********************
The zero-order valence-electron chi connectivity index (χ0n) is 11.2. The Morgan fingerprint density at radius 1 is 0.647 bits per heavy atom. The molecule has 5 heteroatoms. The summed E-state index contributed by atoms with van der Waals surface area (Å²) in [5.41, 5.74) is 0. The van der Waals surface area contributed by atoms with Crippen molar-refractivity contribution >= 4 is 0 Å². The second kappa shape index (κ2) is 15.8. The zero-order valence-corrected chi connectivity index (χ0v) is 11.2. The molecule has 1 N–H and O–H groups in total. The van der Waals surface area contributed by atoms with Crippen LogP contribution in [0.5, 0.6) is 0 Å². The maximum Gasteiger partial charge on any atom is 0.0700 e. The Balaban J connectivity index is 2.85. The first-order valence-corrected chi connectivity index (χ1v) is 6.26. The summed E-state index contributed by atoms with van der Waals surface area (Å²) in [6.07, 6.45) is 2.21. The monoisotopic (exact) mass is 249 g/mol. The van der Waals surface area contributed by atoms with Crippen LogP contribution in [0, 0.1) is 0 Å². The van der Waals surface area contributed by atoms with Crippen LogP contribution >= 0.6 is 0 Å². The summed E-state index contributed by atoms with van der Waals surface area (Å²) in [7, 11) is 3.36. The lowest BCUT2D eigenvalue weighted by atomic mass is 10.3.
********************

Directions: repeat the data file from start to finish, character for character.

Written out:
The zero-order valence-electron chi connectivity index (χ0n) is 11.2. The Morgan fingerprint density at radius 1 is 0.647 bits per heavy atom. The molecule has 5 heteroatoms. The summed E-state index contributed by atoms with van der Waals surface area (Å²) in [5.41, 5.74) is 0. The van der Waals surface area contributed by atoms with Crippen molar-refractivity contribution >= 4 is 0 Å². The second kappa shape index (κ2) is 15.8. The zero-order valence-corrected chi connectivity index (χ0v) is 11.2. The molecule has 1 N–H and O–H groups in total. The van der Waals surface area contributed by atoms with Crippen LogP contribution in [0.5, 0.6) is 0 Å². The maximum Gasteiger partial charge on any atom is 0.0700 e. The Balaban J connectivity index is 2.85. The first-order valence-corrected chi connectivity index (χ1v) is 6.26. The summed E-state index contributed by atoms with van der Waals surface area (Å²) in [6.07, 6.45) is 2.21. The monoisotopic (exact) mass is 249 g/mol. The van der Waals surface area contributed by atoms with Crippen LogP contribution in [0, 0.1) is 0 Å². The van der Waals surface area contributed by atoms with Crippen LogP contribution >= 0.6 is 0 Å². The summed E-state index contributed by atoms with van der Waals surface area (Å²) in [7, 11) is 3.36. The lowest BCUT2D eigenvalue weighted by atomic mass is 10.3.